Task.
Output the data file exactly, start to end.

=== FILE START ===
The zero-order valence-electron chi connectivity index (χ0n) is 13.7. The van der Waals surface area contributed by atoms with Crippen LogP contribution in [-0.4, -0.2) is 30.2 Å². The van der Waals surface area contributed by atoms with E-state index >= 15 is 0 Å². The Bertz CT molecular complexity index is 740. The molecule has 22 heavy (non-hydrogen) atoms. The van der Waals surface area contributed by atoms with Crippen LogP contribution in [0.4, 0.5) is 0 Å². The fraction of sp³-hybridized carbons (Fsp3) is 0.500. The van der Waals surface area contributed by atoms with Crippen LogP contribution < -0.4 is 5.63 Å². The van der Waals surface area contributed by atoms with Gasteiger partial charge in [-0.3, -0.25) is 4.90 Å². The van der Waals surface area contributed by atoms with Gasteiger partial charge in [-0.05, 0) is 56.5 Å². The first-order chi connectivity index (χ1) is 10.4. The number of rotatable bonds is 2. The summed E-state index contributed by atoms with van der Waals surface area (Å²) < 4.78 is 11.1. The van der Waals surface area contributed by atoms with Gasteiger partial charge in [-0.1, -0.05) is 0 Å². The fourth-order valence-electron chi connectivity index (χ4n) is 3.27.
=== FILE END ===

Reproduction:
The zero-order valence-electron chi connectivity index (χ0n) is 13.7. The van der Waals surface area contributed by atoms with Crippen LogP contribution in [-0.4, -0.2) is 30.2 Å². The van der Waals surface area contributed by atoms with E-state index >= 15 is 0 Å². The Bertz CT molecular complexity index is 740. The molecule has 22 heavy (non-hydrogen) atoms. The van der Waals surface area contributed by atoms with Crippen LogP contribution in [0.4, 0.5) is 0 Å². The fraction of sp³-hybridized carbons (Fsp3) is 0.500. The van der Waals surface area contributed by atoms with Crippen LogP contribution < -0.4 is 5.63 Å². The van der Waals surface area contributed by atoms with Gasteiger partial charge in [-0.3, -0.25) is 4.90 Å². The van der Waals surface area contributed by atoms with Gasteiger partial charge in [-0.05, 0) is 56.5 Å². The first-order chi connectivity index (χ1) is 10.4. The number of rotatable bonds is 2. The summed E-state index contributed by atoms with van der Waals surface area (Å²) < 4.78 is 11.1. The van der Waals surface area contributed by atoms with Gasteiger partial charge in [-0.1, -0.05) is 0 Å². The fourth-order valence-electron chi connectivity index (χ4n) is 3.27.